While I had planned to adapt a number of Noel Coward's amazing, amusing letters into a play for CowardFest, a couple problems popped up to nip me in the bud. Sad to not be participating, but I'm happy to go watch some fine work from local companies.
Do take in as much of the festival as you can and - in lieu of a full play - here are just a few of the Grand Old Man's wonderful words below.
Dear Darling old Mother,
Thank you very much for your letter. I could not send a card and this was scarcely odd because there were no cards to send… I have been out in the yaught this afternoon it was very rough and I was fearfly sea sick and Uncle Harry took me ashore and I was going to wait on the beach for TWO HOURS but a very nice lady asked me to go to tea with her I went and had a huge tea this is the menu 3 seed buns 2 peacies of cake 2 peacies of Bread and jam 3 biscuits 2 cups of tea when I thank her she began to preach and said we were all put into the world to do kind things (amen). I am afraid she did not impress me much but I wished her somewhere…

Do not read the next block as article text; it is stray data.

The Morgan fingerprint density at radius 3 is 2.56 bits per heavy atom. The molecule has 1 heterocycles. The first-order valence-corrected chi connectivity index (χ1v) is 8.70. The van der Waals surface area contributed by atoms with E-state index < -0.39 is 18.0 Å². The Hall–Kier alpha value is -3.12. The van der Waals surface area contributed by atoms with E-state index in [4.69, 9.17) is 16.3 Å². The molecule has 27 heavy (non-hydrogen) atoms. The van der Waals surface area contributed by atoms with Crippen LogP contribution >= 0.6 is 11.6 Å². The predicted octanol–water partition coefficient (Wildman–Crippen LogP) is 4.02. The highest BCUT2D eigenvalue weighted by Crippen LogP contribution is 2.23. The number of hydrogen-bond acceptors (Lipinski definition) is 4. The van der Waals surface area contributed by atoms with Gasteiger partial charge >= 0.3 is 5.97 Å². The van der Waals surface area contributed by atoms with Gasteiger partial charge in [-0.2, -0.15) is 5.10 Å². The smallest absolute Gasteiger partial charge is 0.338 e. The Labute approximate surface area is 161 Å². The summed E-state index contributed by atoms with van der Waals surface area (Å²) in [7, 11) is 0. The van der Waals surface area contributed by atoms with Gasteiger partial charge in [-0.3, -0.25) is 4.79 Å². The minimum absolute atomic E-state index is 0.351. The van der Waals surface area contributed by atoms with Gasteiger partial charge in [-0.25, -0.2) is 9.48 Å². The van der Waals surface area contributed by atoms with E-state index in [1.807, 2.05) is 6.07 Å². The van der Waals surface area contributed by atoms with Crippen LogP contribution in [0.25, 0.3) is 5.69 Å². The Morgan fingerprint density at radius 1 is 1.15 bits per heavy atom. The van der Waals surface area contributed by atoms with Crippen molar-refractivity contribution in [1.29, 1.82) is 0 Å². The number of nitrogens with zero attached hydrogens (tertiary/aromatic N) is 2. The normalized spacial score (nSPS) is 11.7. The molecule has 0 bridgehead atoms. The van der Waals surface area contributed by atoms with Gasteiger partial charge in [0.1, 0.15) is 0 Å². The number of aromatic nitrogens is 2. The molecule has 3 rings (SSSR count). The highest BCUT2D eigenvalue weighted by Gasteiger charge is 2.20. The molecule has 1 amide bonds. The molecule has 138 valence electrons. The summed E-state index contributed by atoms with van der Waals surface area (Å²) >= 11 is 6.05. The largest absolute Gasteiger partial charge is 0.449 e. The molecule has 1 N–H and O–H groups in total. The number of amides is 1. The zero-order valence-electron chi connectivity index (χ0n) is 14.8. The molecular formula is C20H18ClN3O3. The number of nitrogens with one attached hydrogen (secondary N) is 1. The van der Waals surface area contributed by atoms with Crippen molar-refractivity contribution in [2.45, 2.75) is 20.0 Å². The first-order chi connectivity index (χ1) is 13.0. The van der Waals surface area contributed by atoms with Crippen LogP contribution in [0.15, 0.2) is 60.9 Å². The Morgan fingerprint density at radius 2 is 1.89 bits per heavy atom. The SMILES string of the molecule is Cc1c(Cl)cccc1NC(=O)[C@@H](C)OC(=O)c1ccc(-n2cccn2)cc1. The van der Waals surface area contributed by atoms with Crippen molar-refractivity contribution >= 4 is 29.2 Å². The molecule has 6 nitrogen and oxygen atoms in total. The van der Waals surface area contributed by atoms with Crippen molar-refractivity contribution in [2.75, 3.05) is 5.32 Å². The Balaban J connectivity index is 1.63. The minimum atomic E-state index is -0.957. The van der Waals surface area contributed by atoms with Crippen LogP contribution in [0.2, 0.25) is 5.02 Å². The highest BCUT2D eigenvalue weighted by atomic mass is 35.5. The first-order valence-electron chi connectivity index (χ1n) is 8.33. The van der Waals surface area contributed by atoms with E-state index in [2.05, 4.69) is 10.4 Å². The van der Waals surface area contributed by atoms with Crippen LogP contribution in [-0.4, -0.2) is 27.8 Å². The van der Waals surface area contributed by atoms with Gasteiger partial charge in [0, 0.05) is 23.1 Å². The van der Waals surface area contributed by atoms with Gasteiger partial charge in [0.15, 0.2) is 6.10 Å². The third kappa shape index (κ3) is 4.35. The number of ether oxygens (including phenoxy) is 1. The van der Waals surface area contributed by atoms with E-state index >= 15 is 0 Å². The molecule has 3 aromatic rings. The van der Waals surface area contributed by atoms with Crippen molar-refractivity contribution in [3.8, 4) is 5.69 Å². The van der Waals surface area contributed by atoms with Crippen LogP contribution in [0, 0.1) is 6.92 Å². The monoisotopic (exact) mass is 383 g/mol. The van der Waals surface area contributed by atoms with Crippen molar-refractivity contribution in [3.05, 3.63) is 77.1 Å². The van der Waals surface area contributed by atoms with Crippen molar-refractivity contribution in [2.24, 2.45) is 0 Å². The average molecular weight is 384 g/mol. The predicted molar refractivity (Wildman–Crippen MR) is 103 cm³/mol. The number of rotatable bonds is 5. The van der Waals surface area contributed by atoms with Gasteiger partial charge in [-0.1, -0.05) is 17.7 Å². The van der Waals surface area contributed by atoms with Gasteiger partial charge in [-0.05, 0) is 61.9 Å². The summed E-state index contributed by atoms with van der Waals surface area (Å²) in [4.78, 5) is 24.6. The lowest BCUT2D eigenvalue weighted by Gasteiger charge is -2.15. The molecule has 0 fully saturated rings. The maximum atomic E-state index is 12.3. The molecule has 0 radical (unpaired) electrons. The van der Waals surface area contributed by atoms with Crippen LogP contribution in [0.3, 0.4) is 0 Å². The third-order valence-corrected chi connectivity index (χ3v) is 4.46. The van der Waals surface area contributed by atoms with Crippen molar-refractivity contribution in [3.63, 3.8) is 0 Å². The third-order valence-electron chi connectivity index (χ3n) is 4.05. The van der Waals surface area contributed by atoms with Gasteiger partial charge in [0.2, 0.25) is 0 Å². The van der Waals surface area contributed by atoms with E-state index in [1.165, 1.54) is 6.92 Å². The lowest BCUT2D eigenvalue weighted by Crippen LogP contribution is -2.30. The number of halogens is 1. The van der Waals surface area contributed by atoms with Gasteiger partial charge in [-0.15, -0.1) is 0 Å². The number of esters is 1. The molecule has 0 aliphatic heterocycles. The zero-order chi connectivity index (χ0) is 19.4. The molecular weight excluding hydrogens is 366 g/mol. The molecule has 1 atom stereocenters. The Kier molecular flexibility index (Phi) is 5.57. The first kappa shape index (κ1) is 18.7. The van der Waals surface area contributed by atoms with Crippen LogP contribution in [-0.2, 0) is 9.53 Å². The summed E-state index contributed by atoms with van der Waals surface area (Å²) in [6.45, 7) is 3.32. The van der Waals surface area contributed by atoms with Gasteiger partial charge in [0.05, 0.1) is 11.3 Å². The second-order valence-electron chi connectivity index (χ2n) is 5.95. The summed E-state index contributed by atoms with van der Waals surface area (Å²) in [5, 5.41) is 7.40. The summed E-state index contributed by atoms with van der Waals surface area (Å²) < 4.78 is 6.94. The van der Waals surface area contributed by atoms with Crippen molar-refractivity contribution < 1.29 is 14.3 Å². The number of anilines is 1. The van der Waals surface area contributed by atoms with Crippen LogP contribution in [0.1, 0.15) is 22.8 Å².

I hope you are not miserable.
It makes me miserable to think you are.
I have got to go to bed bed now so goodbye from your ever loving sun Noel. Squillions of kiss to all love to Eric the dogs are so nice down here. I had three little boys to tea yesterday each about the size of a flea. I had to amuse them and didn’t enjoy it much.
The play is going very well, I come back to town on Sunday. I have been very ill the last few days, it started off with a sore throat and me losing my voice. Manchester always affects me like this, it is a beastly hole.
Aren’t the air raids awful, please wire me if they go anywhere near our delectable residence.
Farewell for now, my lamb
Ever your ownest
The play, dear, has all the earmarks of being a failure. Jack and I sat grandly in a box on the First Night and watched it falling flatter and flatter. And I must admit… we got bad giggles! They were all expecting something very dirty indeed after the English Censor banning it and they were bitterly disappointed.
We suffered a little during the first act but gave up suffering after that and rather enjoyed it. I find on close reflection that I am as unmoved by failure as I am by success, which is a great comfort. I like writing the plays anyhow and if people don’t like them that’s their loss.
Good by darling Snig. I’ll cable every week. Your photograph is a great success in a small leather frame.
Your loving Snoop.
The moment I switched out the lights, Gertie appeared in a white Molyneux dress on a terrace in the South of France and refused to go again until four a.m. by which time Private Lives, title and all, had constructed itself.